8 Comments:

Blogger Melinda said...

Love your post -- makes me remember why I fell in love with libraries to begin with. But this librarian assures you: we're much more nice and trusting these days. :)

January 16, 2006  
Blogger Bella Sultane said...

Thanks. This is beautiful.

January 17, 2006  
Blogger Maven said...

This comment has been removed by a blog administrator.

January 17, 2006  
Blogger Maven said...

This brought back lots of memories. Fortunately I had no such limit on the number of books I could take out, so I would check out entire series at a time, read them in three days, and scurry back to the library for more. Less and less of my pleasure-reading comes from the library these days, but occasionally on some academic mission I will be arrested by the profusion of fascinating books all around that one book I actually *need* to check out, and I will plop down on the floor in the middle of the stacks and browse and browse and browse. (PS: I should always preview, THEN post. Sigh.)

January 17, 2006  
Blogger Marigoldie said...

...And it's hard to hold a stone tablet in the bathtub.

January 17, 2006  
Blogger madness rivera said...

Surprisingly or embarrassingly, I was not a Library Child. I assumed early and wrongly that those that studied and hung out at the library were so much smarter than I that I avoided it. I was a bookstore girl. I loved the bookstore because there were plenty of people in there wishing they could buy lots of books, and couldn't. I fit right in. Which makes my avoidance of the library ironic. I needed guidance!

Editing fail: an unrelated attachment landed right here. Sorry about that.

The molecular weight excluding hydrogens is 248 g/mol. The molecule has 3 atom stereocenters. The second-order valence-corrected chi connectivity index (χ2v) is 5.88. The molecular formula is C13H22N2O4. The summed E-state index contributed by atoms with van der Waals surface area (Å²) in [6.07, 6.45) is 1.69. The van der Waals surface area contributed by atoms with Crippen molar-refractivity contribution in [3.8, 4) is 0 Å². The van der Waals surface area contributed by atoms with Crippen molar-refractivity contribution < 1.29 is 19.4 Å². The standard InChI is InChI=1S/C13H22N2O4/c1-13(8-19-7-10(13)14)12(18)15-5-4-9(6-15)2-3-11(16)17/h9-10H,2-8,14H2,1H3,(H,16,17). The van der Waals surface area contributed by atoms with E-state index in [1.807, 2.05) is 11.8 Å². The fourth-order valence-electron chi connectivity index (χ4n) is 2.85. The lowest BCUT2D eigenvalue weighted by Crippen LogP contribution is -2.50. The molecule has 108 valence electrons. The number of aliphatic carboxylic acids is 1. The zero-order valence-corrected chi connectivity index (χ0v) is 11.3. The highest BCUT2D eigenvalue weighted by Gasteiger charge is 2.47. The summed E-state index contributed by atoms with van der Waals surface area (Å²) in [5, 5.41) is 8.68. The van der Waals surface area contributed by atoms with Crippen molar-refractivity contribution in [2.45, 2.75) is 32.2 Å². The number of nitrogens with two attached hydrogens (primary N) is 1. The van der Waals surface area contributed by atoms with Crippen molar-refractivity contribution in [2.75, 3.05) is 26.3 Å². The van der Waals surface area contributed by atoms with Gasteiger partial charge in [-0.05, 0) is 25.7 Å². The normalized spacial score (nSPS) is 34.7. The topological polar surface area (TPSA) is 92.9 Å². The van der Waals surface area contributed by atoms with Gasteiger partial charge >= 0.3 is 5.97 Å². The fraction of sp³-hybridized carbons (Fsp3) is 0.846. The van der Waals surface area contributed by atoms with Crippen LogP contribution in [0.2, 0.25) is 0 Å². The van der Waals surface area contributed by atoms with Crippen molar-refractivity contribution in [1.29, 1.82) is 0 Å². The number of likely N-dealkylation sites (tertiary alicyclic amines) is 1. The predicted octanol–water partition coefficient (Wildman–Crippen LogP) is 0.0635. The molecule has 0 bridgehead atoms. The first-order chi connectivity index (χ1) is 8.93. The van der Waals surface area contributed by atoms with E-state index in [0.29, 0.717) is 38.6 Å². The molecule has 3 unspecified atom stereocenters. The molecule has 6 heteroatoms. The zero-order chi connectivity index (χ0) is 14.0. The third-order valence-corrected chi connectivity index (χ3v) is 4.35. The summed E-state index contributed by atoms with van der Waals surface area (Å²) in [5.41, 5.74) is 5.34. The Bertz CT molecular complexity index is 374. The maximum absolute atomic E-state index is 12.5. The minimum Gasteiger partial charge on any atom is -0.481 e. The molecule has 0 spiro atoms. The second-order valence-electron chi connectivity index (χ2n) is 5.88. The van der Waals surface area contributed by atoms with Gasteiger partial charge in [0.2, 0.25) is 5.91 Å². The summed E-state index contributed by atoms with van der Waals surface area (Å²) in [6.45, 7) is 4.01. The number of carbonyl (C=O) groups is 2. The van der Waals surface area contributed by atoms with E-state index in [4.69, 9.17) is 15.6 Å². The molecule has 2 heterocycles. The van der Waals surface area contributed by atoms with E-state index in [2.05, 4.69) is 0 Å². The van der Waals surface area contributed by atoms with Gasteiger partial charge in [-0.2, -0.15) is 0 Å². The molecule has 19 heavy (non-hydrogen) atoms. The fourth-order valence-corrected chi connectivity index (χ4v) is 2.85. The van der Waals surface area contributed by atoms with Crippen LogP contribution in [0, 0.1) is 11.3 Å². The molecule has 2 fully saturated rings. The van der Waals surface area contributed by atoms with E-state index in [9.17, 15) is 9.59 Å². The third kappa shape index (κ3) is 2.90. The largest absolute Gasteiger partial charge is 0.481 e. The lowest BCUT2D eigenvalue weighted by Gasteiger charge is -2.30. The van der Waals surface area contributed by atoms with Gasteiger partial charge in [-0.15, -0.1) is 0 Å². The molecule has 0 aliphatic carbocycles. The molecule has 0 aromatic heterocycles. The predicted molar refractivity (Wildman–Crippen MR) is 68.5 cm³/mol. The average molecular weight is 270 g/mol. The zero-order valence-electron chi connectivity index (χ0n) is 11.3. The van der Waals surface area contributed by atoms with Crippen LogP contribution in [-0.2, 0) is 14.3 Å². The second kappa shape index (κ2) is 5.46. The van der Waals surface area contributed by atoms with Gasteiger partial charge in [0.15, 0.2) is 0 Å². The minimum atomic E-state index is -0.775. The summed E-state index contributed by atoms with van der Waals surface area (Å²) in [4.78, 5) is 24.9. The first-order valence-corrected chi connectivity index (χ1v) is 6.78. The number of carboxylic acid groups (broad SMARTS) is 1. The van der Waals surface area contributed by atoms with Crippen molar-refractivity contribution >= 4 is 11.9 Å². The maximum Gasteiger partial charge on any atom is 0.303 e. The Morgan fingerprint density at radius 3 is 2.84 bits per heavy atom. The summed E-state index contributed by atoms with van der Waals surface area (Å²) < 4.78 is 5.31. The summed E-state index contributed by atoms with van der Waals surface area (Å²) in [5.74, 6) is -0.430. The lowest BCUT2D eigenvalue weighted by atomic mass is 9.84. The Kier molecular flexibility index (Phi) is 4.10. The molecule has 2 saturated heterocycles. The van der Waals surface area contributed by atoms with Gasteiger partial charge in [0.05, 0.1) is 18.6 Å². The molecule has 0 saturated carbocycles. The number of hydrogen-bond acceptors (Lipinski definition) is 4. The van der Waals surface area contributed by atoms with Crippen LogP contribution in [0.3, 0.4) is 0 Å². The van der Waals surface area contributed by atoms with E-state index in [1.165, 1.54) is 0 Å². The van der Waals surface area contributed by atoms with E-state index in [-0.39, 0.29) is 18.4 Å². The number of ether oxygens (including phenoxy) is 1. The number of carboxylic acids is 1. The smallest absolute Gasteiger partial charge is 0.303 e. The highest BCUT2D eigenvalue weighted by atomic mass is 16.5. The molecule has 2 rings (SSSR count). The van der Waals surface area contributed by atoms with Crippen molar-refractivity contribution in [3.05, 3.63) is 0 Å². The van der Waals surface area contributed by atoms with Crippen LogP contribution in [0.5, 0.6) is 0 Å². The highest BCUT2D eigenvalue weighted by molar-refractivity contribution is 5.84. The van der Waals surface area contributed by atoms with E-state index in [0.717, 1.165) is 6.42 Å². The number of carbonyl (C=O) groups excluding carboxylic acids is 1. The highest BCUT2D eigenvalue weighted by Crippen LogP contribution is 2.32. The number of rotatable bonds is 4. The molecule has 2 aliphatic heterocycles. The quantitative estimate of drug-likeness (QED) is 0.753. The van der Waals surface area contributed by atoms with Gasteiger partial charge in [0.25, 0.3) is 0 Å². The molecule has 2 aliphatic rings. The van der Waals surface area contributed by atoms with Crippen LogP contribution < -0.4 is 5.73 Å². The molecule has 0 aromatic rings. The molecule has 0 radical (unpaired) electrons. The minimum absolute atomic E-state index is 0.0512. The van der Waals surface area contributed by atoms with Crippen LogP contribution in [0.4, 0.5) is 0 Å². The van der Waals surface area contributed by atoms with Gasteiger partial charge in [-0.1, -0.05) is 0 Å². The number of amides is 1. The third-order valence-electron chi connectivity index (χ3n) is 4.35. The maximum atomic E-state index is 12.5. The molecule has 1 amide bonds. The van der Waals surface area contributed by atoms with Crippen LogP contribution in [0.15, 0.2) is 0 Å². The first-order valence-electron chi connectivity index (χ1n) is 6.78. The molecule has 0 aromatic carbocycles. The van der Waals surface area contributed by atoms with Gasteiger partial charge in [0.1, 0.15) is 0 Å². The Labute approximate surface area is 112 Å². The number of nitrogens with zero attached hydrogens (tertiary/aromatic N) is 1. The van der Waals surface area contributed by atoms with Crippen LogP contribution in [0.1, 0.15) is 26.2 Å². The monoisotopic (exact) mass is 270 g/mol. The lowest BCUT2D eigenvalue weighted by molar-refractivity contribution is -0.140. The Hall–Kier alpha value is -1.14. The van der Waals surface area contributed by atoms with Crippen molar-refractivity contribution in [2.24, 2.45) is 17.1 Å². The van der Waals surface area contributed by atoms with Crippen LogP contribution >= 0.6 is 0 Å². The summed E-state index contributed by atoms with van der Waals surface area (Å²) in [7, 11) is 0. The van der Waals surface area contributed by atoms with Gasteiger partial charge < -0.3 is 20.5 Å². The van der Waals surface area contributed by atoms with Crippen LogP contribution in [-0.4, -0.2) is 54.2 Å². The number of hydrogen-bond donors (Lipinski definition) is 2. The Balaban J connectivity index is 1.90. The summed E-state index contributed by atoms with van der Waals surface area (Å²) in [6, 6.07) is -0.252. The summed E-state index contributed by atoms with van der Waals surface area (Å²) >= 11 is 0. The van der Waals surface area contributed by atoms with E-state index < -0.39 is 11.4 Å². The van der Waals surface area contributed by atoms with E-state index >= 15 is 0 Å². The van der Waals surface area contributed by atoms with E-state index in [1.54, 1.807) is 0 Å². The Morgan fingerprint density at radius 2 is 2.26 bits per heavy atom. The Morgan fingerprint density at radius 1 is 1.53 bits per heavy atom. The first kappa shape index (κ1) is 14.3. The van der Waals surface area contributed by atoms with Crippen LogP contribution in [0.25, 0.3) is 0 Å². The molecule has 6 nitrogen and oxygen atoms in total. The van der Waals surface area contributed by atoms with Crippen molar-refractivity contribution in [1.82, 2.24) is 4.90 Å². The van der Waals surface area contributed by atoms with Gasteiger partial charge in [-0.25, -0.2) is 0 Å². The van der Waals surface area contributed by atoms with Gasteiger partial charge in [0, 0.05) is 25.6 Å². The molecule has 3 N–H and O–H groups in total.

Thank god I've gotten over my odd intimidation of the library, and I take the girls every Tuesday. They feel at home there even if I still long to buy many, many brand new books.

January 18, 2006  
Blogger Marigoldie said...

I found this poem in my inbox today, and it seemed appropriate to share with you. (The line breaks probably won't fit right in the comment box, but the sentiment will.)


The Trouble with Reading
William Stafford

When a goat likes a book, the whole book is gone,
and the meaning has to find an author again.
But when we read, it's just print--deciphering,
like frost on a window: we learn the meaning
but lose what the frost is, and all that world
pressed so desperately behind.

So some time let's discover how the ink
feels, to be clutching all that eternity onto
page after page. But maybe it is better not
to know; ignorance, that wide country
rewards you just to accept it. You plunge;
it holds you. And you have become a rich darkness.

January 18, 2006  
Blogger Green Whale said...

Thank you very much for all your comments.

I love the Stafford poem. And the stone tablet in the bathtub -- good point!

I am slightly obsessed with the physicality of books. I smell them and run my hands on the pages and won't buy a book if it's printed on that terrible grey-brown pulpy paper or if I don't like the font. (Superficial,I know.)

I also prefer new books to library books now; it's one weakness that I don't berate myself for (although I'm embarrassed to confess it). Standing in the bookstore wishing I could buy the whole place and set up camp in the middle of it for the rest of my life is an experience I have all too often.

January 18, 2006